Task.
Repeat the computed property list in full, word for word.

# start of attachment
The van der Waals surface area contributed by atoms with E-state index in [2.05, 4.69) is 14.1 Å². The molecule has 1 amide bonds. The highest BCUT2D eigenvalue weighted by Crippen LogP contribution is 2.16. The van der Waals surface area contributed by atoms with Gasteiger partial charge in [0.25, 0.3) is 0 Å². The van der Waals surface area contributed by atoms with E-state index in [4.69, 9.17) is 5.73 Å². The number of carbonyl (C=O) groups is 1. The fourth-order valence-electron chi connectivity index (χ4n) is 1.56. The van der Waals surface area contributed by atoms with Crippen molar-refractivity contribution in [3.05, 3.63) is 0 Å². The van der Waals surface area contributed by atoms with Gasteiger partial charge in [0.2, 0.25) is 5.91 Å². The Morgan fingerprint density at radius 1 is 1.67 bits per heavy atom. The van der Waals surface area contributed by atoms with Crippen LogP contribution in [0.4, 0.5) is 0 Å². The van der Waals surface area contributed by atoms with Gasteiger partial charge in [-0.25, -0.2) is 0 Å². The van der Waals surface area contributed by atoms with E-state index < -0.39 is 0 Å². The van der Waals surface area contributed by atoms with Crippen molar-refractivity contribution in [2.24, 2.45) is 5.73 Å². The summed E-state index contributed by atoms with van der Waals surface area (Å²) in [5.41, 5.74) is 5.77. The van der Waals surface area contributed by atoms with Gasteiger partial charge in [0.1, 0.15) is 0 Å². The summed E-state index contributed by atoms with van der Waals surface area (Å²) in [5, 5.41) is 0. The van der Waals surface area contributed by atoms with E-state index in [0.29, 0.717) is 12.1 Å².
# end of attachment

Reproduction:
The van der Waals surface area contributed by atoms with E-state index in [2.05, 4.69) is 14.1 Å². The molecule has 1 amide bonds. The highest BCUT2D eigenvalue weighted by Crippen LogP contribution is 2.16. The van der Waals surface area contributed by atoms with Gasteiger partial charge in [0.25, 0.3) is 0 Å². The van der Waals surface area contributed by atoms with E-state index in [4.69, 9.17) is 5.73 Å². The number of carbonyl (C=O) groups is 1. The fourth-order valence-electron chi connectivity index (χ4n) is 1.56. The van der Waals surface area contributed by atoms with Crippen molar-refractivity contribution in [3.05, 3.63) is 0 Å². The van der Waals surface area contributed by atoms with Gasteiger partial charge in [0.2, 0.25) is 5.91 Å². The Morgan fingerprint density at radius 1 is 1.67 bits per heavy atom. The van der Waals surface area contributed by atoms with Crippen LogP contribution in [0.4, 0.5) is 0 Å². The van der Waals surface area contributed by atoms with Gasteiger partial charge in [-0.25, -0.2) is 0 Å². The van der Waals surface area contributed by atoms with E-state index < -0.39 is 0 Å². The van der Waals surface area contributed by atoms with Crippen molar-refractivity contribution in [2.24, 2.45) is 5.73 Å². The summed E-state index contributed by atoms with van der Waals surface area (Å²) in [5.41, 5.74) is 5.77. The van der Waals surface area contributed by atoms with Gasteiger partial charge in [0.1, 0.15) is 0 Å². The summed E-state index contributed by atoms with van der Waals surface area (Å²) in [5, 5.41) is 0. The van der Waals surface area contributed by atoms with E-state index in [0.29, 0.717) is 12.1 Å².